Let's focus on the only tool more important than the calendar and task list - your pipeline management tool.  Most salespeople, despite dozens of CRM applications from which to choose, still don't fully comprehend pipeline management.  And if they don't get it, they probably aren't managing it!

Whether it's a return from vacation, start of a new year, beginning of a new quarter, the first day of a new month, or even a Sunday evening, the starting point should be a salesperson's pipeline.  While sales processes have varying multiple steps, the pipeline must have exactly four stages.  When we pay attention to the pipeline, we can narrow the focus even further and determine:

  • How many opportunities must be added (to suspects)?
  • Which opportunities (from prospects or qualified) need to be moved forward?
  • Which opportunities (from closable) need to be closed? 

Not part of today's topic, but worthy of its own discussion, is the fact that most pipelines are not accurately staged.  Should you Restage Your Pipeline?

sales pipeline

When salespeople begin with the calendar and task list, they can get through the current day, week or month.  When salespeople begin with pipeline management, they can grow the business.  So, rather than, "Who are you seeing today?", the sales manager should be asking, "After you review your pipeline, what must you do to grow the business?"  And the answer must take the form of:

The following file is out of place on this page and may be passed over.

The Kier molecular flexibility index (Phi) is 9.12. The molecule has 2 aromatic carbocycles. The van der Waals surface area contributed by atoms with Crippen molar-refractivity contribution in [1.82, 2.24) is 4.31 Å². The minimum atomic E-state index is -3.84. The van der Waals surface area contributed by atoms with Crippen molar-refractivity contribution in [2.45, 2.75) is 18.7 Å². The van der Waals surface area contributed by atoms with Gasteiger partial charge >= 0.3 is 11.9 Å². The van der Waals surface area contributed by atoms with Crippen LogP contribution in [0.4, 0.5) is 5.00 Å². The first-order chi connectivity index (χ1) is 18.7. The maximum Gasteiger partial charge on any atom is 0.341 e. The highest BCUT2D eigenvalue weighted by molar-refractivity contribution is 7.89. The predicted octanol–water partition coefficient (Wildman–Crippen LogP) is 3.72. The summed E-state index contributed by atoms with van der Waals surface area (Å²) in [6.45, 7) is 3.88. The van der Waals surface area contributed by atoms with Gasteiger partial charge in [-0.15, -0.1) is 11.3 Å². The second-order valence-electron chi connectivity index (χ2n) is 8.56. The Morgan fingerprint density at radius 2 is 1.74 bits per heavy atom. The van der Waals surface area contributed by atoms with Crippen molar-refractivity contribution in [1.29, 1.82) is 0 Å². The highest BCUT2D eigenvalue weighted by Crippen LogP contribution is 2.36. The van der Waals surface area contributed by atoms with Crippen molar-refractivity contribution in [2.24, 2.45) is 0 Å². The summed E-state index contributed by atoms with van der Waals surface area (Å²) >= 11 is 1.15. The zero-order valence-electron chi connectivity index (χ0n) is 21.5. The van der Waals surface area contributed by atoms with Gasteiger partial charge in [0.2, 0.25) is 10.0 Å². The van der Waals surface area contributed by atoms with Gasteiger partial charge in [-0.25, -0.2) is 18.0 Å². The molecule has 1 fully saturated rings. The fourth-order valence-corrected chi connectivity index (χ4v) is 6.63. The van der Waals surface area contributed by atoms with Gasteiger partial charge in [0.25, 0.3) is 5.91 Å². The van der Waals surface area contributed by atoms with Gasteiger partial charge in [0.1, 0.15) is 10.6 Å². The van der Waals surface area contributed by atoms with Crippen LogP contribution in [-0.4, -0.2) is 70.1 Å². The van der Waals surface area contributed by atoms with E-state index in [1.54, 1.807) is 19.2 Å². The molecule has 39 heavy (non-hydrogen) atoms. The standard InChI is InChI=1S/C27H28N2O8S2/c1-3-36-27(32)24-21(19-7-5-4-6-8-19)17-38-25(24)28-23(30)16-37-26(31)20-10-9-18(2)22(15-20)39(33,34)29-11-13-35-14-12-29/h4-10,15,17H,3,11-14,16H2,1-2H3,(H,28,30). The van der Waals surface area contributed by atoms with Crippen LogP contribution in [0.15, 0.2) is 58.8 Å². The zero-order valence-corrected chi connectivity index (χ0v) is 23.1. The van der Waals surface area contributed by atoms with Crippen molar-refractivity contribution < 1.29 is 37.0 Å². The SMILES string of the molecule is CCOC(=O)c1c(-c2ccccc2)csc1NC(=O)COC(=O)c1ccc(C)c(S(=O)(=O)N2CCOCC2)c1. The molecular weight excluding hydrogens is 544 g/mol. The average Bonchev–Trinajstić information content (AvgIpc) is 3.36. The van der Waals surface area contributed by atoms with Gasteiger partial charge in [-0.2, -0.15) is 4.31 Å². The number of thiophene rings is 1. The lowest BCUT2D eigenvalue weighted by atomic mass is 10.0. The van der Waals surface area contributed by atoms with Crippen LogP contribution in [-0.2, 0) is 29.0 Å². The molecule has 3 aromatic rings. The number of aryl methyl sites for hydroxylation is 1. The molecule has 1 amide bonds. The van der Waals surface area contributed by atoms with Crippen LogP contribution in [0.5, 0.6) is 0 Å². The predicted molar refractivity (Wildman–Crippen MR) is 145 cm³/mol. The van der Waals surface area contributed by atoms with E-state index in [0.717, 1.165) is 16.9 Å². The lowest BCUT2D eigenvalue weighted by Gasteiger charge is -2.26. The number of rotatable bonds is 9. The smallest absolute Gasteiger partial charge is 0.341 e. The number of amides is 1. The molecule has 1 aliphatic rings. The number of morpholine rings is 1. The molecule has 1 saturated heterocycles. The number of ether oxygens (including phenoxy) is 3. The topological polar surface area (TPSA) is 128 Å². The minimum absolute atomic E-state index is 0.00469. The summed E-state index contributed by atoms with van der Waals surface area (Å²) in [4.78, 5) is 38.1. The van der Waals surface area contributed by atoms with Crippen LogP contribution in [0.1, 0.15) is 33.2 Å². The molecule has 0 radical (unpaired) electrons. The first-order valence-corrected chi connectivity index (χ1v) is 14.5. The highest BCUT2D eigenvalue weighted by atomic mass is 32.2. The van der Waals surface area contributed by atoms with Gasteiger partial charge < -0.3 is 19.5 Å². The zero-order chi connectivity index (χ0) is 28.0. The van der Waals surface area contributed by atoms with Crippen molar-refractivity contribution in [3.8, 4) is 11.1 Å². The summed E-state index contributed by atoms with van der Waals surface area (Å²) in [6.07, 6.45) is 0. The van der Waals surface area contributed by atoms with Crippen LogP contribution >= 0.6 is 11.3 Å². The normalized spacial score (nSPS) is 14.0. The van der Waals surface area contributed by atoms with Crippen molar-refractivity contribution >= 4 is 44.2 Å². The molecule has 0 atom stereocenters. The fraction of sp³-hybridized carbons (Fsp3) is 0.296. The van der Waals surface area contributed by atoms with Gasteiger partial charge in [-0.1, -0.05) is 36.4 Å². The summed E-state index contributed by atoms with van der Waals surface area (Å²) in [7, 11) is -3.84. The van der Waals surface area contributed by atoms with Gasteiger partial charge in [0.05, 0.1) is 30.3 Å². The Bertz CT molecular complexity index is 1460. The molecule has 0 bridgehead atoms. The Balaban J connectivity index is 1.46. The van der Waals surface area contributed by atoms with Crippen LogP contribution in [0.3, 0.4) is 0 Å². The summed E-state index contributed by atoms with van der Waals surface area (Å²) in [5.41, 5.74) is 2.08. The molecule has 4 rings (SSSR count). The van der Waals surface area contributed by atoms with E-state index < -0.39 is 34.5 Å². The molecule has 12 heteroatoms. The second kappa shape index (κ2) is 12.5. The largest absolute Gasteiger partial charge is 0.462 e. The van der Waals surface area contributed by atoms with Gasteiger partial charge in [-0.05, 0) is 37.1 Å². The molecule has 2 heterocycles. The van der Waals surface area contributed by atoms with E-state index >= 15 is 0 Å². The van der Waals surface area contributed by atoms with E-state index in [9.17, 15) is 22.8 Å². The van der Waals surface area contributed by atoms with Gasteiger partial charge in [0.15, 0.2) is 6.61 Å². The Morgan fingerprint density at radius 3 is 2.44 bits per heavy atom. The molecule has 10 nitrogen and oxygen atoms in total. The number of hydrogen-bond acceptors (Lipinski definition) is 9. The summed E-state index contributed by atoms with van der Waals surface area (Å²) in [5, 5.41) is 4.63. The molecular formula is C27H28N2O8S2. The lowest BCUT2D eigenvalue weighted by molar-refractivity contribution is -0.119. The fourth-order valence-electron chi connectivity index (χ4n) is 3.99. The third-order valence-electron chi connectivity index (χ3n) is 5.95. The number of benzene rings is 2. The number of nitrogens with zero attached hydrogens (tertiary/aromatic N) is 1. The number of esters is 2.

• I need to add n prospects.
  • I need to get movement with the following opportunities.
  • I need to get these opportunities closed.

Given the busy calendar and task list, the next question to be answered is how do your salepeople manage their time so that the requirements identified above are integrated rather than postponed until they have time?

Make sure that your salespeople schedule time - appointments with themselves - for completing all of the required calls, emails, and follow-up.

Refocus on the pipeline because the calendar and task list are already in place!

This is one of many important topics which we will discuss at my Fall Sales Leadership Intensive which is less than one month away.  I believe that we have 2-3 seats left, so if you wish to attend, you should let me know ASAP.

Topics: sales competencies, sales culture, Dave Kurlan, sales management, sales focus, pipeline management

2 Keys to Selling Success from Ann Romney and Chris Christie

Posted by Dave Kurlan on Wed, Aug 29, 2012 @ 06:08 AM

ann romney and chris christieAnn Romney gave a great speech at the Republican National Convention.  She wrote it specifically for her intended audience of women, connecting herself and her husband, presidential candidate Mitt Romney, with that audience, and it worked.  They loved her.  

She was a tough act to follow, but Chris Christie successfully followed with a terrific speech of his own.

Speaking of love, one talking point which I heard loud and clear from Christie was that the people of this country need to choose respect over love.